More on the death of Barton Frederick.

Bart Frederick's Murder
Story of the Atrocious Crime Related by an Arkansas Physician.
Negroes Did the Deed. Robbery was their Motive.
Mr. L. Frederick has received the following letter from Arkansas in explanation of the details of the recent atrocious murder of his brother:
Kingsland, Ark. Jan. 1, 1898.
My Dear Brother:--Your letter of 10th came this morning also one of 12th; in reply beg to say that Bart was shot 1 1/2 miles south of town. He was going from town tank to station tank where he resided. It was on Tuesday afternoon between 3 and 4 o'clock, and to add to the horror of the affair the perpetrators of the deed had only about 25 minutes to do their work, as the south bound passenger train was due here at 4 o'clock and the pile driver train was at work at noon and had to come here for switch track, so you see it had to leave work about 3:30 so as to be sure and be on time. The murder was well planned and quickly executed. He was on his car, was stopped on the point of a high grade and evidently shot from behind at very close range as powder was embedded in the flesh about the neck and ear. The bullet entered just below the left ear ranging upward at an angle of about 3 degrees, passing through the base of the brain and lodging on the inside, fracturing the jaw bone on the right side just at the angle. He was shot with a 38 pistol. I took the bullet out and gave it to the detective who was present. Death was instantaneous, i. e. there was no sign of struggling, and even if there was struggling he was conscious of no pain. He fell backwards on his car and a great pool of blood poured out on the rail. He was then dragged down the dump into a clump of pine bushes, robbed and left a prey to the wild beasts of the field and the vultures of the air. His car was simply turned bottom upwards beside the track. The pile-driver people saw his car and said that they supposed he was off filling a can of water or something like that.
About 9 o'clock Wednesday morning Mr. McKenna, section foreman, found his car and dinner bucket and on further investigation found his body. He came immediately to town and told us of it. I got on my horse and with the sheriff and a number of others went out and held an inquest, brought the body to town, extracted the bullet, dressed him, and on Thursday we gave him a decent Masonic burial. Our lodges turned out from Entered Apprentice to Royal Arch, and there were at least 500 people at the funeral. There were a large number of his A. A. (railroad) friends present.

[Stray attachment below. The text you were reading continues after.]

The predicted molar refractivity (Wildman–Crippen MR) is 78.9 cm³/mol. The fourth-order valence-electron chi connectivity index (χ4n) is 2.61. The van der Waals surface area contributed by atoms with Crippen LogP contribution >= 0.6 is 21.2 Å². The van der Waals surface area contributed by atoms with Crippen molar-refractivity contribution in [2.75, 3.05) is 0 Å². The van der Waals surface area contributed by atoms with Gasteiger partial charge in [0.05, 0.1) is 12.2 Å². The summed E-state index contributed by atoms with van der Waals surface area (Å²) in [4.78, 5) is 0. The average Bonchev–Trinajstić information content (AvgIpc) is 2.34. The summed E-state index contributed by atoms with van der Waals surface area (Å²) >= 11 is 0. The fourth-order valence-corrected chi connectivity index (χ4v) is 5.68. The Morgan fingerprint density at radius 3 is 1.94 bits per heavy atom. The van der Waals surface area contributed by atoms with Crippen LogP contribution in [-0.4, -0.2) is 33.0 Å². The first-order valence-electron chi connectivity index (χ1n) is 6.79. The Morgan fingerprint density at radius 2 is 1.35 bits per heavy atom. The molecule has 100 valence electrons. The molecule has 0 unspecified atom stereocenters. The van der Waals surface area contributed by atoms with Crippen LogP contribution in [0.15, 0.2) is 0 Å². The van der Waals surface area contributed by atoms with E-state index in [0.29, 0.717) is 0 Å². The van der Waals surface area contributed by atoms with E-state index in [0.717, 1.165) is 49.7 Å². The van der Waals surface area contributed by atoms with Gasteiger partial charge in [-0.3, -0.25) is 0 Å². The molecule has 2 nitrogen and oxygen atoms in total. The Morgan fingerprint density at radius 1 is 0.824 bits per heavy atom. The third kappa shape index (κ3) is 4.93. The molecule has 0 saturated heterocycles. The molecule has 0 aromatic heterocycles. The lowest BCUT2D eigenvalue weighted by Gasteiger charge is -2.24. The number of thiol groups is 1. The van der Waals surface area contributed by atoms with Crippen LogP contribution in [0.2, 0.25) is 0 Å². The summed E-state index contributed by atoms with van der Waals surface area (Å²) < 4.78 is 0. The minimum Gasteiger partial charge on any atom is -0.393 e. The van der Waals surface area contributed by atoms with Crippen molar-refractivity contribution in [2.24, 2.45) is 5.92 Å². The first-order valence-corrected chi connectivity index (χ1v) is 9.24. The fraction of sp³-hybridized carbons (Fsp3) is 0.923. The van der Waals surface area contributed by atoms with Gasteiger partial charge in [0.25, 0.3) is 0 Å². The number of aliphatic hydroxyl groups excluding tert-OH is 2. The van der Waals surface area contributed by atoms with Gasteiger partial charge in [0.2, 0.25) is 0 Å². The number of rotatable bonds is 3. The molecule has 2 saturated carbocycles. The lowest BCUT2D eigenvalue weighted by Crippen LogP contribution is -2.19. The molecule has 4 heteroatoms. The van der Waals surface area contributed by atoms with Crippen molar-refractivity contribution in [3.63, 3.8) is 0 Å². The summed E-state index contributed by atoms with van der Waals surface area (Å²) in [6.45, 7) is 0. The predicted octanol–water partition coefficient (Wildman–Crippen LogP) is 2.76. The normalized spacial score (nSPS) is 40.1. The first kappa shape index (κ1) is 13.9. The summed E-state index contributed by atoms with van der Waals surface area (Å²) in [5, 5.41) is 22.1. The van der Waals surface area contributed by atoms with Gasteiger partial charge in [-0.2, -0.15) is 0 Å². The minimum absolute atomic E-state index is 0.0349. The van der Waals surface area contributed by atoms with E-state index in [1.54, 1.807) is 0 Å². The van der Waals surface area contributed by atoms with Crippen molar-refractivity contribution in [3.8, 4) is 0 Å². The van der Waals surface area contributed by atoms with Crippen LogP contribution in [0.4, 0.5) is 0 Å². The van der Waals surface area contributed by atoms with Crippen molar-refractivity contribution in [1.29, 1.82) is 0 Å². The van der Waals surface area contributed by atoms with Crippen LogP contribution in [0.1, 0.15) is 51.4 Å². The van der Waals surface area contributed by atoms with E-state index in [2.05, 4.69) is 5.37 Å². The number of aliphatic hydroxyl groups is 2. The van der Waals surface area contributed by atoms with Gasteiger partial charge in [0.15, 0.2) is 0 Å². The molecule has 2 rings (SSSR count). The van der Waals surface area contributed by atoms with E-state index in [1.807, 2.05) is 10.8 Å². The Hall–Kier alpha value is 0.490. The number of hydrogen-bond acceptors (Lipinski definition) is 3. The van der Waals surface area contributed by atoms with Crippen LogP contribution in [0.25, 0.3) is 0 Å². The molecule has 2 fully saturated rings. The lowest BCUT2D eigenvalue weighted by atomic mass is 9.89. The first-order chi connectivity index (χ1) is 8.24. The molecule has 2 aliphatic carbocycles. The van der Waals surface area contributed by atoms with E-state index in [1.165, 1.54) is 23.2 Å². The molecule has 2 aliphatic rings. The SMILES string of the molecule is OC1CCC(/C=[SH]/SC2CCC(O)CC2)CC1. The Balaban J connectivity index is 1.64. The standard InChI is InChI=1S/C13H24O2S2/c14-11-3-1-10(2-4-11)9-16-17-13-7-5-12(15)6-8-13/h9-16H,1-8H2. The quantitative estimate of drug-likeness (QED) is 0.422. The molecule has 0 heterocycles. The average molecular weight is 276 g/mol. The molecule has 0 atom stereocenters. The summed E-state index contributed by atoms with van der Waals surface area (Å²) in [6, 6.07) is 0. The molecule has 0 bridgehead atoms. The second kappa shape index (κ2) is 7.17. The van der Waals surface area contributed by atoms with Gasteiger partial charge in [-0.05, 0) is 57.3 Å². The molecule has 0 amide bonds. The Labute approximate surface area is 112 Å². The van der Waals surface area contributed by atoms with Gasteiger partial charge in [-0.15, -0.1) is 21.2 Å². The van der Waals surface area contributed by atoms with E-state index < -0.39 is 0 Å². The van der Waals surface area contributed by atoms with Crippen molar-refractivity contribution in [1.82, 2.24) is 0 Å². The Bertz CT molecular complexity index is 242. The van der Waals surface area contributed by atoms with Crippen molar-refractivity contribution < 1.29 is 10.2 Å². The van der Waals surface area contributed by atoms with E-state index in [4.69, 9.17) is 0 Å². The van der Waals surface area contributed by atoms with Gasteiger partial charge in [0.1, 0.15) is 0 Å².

Since writing you we have caught one of the murderers and will in a short time catch the others. The one we have has made a partial confession. They were negroes and there is a possibility of a white man being the instigator. The A. A. Co.'s detective and the sheriff of the county have used untiring efforts to catch the murderers. The robbers and murderers took his watch and in their hurry to get away they pulled the watch away and left the chain ring on the guard. We have the watch; it was pawned at Berden, 15 miles south of here.
Bart will live always in our memory because we loved him. Please accept the sympathy of a brother in these your dark days of sorrow. Bart often told us that he was the black sheep of the paternal fold, but Oh! My God, how we loved that big hearted brother, whose faults the world knows and whose deep seated, God-given love we share. May God, who gives and takes, console your wounded spirit. I loved Bart as a friend; you loved him for other and deeper causes. I give you my hand across the stretch of miles and could you feel its warm grasp you would know how I loved him. We are, perhaps, of different politics and different tribes, as it were, but, my brother, these things are too meager, too superfluous; below, deep down, is a fellow feeling that reaches the heart and goes out to you as if I had known you always. God bless you.
I have given the minute details of the crime. There are many things connected with the chase of criminals I would like you to have, but time and space will not admit of it. If I can serve you in any capacity I will do it, barefooted and bareheaded if necessary. So never hesitate to communicate me.
Your sincere friend,
Dr. Wm. Buerhive.

Thursday, January 27, 1898